The Costly Coordination Mechanism of Common Knowledge

byBenito1y15th Mar 201824 comments


Recently someone pointed out to me that there was no good canonical post that explained the use of common knowledge in society. Since I wanted to be able to link to such a post, I decided to try to write it.

The epistemic status of this post is that I hoped to provide an explanation for a standard, mainstream idea, in a concrete way that could be broadly understood rather than in a mathematical/logical fashion, and so the definitions should all be correct, though the examples in the latter half are more speculative and likely contain some inaccuracies.

Let's start with a puzzle. What do these three things have in common?

  • Dictatorships all through history have attempted to suppress freedom of the press and freedom of speech. Why is this? Are they just very sensitive? On the other side, the leaders of the Enlightenment fought for freedom of speech, and would not budge an inch against this principle.
  • When two people are on a date and want to sleep with each other, the conversation will often move towards but never explicitly discuss having sex. The two may discuss going back to the place of one of theirs, with a different explicit reason discussed (e.g. "to have a drink"), even if both want to have sex.
  • Throughout history, communities have had religious rituals that look very similar. Everyone in the village has to join in. There are repetitive songs, repetitive lectures on the same holy books, chanting together. Why, of all the possible community events (e.g. dinner, parties, etc) is this the most common type?

What these three things have in common, is common knowledge - or at least, the attempt to create it.

Before I spell that out, we’ll take a brief look into game theory so that we have the language to describe clearly what’s going on. Then we’ll be able to see concretely in a bunch of examples, how common knowledge is necessary to understand and build institutions.

Table of Contents

  • Prisoner's Dilemmas vs Coordination Problems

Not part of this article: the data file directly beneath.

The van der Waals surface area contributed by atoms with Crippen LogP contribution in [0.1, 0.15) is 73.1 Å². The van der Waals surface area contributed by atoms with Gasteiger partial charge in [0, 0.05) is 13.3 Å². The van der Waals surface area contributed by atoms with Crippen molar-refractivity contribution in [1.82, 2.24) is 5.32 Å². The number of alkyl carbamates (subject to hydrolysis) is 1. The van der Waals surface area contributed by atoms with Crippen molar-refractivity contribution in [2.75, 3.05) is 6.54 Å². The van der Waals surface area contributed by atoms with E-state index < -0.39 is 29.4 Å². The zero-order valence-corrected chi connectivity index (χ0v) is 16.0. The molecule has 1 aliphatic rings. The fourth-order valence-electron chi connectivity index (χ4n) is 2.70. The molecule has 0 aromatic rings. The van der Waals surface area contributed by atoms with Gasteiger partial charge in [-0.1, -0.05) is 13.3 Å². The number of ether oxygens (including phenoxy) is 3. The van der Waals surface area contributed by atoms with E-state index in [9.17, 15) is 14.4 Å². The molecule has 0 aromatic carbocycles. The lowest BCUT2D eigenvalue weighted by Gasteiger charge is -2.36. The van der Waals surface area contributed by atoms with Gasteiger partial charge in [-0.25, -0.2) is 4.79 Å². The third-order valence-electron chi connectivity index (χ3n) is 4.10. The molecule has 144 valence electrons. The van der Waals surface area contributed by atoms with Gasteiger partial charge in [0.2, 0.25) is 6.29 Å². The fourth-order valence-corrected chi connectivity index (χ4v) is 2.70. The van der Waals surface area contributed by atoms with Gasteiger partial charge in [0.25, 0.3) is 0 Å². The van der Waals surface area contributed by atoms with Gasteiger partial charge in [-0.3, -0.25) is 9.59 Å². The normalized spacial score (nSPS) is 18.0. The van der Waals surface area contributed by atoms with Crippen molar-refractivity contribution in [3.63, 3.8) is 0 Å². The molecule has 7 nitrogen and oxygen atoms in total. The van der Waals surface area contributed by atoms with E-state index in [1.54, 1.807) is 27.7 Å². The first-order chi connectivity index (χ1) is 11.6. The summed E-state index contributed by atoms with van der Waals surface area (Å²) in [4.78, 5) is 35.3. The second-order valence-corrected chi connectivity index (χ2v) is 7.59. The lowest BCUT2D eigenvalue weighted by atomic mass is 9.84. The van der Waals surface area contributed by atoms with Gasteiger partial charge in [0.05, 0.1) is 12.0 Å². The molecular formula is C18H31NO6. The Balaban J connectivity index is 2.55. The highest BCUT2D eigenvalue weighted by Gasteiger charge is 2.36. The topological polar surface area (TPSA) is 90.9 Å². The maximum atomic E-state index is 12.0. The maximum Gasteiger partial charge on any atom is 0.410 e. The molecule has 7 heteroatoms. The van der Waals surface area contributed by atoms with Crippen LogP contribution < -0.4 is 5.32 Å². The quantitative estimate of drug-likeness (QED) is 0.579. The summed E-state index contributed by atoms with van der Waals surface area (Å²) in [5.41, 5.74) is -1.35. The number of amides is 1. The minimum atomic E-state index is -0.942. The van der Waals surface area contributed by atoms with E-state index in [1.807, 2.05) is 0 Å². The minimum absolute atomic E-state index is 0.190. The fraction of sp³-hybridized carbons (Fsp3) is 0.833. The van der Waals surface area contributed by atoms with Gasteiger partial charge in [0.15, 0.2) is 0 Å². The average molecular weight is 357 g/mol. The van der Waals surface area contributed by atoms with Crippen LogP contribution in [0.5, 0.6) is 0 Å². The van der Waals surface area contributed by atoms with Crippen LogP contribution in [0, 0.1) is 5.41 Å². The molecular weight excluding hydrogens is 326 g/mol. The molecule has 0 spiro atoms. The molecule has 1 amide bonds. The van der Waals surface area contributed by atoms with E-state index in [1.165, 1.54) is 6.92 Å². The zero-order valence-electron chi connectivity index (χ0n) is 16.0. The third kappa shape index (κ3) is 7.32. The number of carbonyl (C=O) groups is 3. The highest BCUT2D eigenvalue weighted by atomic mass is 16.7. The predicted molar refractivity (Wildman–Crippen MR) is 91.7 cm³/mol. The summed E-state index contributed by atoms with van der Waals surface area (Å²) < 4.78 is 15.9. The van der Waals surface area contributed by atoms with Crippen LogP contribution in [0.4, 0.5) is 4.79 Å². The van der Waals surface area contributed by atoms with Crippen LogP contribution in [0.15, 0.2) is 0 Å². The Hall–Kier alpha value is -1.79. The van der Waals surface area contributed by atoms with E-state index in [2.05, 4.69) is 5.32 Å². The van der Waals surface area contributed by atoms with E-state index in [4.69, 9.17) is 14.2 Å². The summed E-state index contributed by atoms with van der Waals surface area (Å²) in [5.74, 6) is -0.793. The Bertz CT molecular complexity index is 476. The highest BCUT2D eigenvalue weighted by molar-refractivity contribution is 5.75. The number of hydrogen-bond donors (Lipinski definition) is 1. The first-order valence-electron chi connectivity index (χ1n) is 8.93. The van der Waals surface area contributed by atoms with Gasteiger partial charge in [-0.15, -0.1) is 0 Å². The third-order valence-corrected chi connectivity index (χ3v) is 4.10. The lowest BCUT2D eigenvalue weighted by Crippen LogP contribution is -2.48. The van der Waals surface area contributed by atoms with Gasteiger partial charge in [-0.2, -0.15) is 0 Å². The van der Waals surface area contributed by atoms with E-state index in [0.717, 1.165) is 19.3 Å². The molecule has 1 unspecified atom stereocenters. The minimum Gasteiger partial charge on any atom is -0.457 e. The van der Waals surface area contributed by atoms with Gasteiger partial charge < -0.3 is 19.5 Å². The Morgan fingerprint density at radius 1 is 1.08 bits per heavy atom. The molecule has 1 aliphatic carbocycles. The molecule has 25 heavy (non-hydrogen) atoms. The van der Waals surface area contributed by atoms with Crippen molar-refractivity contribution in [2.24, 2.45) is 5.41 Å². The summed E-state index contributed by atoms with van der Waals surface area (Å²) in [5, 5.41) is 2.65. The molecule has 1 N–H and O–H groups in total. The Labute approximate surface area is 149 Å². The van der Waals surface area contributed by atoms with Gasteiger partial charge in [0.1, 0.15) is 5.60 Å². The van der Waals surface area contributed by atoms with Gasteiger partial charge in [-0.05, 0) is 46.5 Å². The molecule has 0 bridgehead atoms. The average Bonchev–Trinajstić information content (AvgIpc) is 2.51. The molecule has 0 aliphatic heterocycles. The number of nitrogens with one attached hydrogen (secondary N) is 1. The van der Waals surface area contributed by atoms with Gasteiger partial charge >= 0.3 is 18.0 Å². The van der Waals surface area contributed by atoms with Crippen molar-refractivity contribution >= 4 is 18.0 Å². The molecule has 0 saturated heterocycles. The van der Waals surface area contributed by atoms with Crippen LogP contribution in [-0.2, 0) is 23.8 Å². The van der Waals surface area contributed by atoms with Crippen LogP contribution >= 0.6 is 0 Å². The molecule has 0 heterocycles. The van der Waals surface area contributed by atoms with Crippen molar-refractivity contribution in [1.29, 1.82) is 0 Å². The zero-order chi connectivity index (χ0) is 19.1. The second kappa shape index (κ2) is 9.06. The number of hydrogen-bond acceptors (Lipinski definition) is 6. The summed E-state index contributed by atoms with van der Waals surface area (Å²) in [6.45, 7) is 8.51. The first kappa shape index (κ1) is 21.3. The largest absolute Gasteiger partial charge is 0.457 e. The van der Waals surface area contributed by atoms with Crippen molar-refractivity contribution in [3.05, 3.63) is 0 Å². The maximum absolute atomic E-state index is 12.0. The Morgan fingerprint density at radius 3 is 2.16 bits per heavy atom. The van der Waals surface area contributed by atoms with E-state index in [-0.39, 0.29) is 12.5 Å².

• The Prisoner's Dilemma (PD)
      • Real World Examples
      • Free-Rider Problems
    • Coordination Problems
      • A Stable State
      • Solving problems and resolving dilemmas
  • Three Coordination Problems
    • Dictators and Freedom of Speech
    • Uncertainty in Romance
    • Communal/Religious Rituals
  • Common Knowledge Production in Society at Large
    • The News
    • Academic Research
    • Startups
    • At What Cost?
  • (Summary) So, What's Common Knowledge For?

Prisoner's Dilemmas vs Coordination Problems

To understand why common knowledge is useful, I want to contrast two types of situations in game theory: Prisoner’s Dilemmas and Coordination Problems. They look similar at first glance, but their payoff matrices have important differences.

The Prisoner's Dilemma (PD)

You’ve probably heard of it - two players have the opportunity to cooperate, or defect against each other, based on a story about two prisoners being offered a deal if they testify against the other.

If they do nothing they will put them both away for a short time; if one of them snitches on the other, the snitch gets off free and the snitched gets a long sentence. However if they both snitch they get pretty bad sentences (though neither are as long as when only one snitches on the other).

In game theory, people often like to draw little boxes that show two different people's choices, and how much they like the outcome. Such a diagram is called a decision matrix, and the numbers are called the players' payoffs.

To describe the Prisoner's Dilemma, below is a decision matrix where Anne and Bob each have the same two choices, labelled and . These are colloquially called ‘cooperate’ and ‘defect’. Each box contains two numbers, for Anne and Bob's payoffs respectively. ​

If the prisoner ‘defects’ on his partner, this means he snitches, and if he ‘cooperates’ with his partner, he doesn’t snitch. They’d both prefer that both of them cooperate to both of them defecting , but each of them has an incentive to stab each other in the back to reap the most reward